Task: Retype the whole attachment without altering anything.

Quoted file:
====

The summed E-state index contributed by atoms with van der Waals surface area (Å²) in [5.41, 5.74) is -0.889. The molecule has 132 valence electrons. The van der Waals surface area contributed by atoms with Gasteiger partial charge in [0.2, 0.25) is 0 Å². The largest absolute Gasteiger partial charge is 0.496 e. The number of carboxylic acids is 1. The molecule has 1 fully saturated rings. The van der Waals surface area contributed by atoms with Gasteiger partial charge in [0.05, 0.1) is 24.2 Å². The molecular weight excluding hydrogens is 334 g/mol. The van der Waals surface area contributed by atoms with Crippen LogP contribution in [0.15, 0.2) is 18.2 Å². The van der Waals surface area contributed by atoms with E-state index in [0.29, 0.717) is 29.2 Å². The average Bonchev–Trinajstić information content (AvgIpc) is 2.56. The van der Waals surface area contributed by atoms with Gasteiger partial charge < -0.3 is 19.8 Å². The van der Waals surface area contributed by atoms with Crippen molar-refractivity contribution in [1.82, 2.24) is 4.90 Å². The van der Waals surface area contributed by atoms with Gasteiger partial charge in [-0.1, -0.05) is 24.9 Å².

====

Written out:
The summed E-state index contributed by atoms with van der Waals surface area (Å²) in [5.41, 5.74) is -0.889. The molecule has 132 valence electrons. The van der Waals surface area contributed by atoms with Gasteiger partial charge in [0.2, 0.25) is 0 Å². The largest absolute Gasteiger partial charge is 0.496 e. The number of carboxylic acids is 1. The molecule has 1 fully saturated rings. The van der Waals surface area contributed by atoms with Gasteiger partial charge in [0.05, 0.1) is 24.2 Å². The molecular weight excluding hydrogens is 334 g/mol. The van der Waals surface area contributed by atoms with Crippen LogP contribution in [0.15, 0.2) is 18.2 Å². The van der Waals surface area contributed by atoms with E-state index in [0.29, 0.717) is 29.2 Å². The average Bonchev–Trinajstić information content (AvgIpc) is 2.56. The van der Waals surface area contributed by atoms with Gasteiger partial charge < -0.3 is 19.8 Å². The van der Waals surface area contributed by atoms with Crippen molar-refractivity contribution in [1.82, 2.24) is 4.90 Å². The van der Waals surface area contributed by atoms with Gasteiger partial charge in [-0.1, -0.05) is 24.9 Å².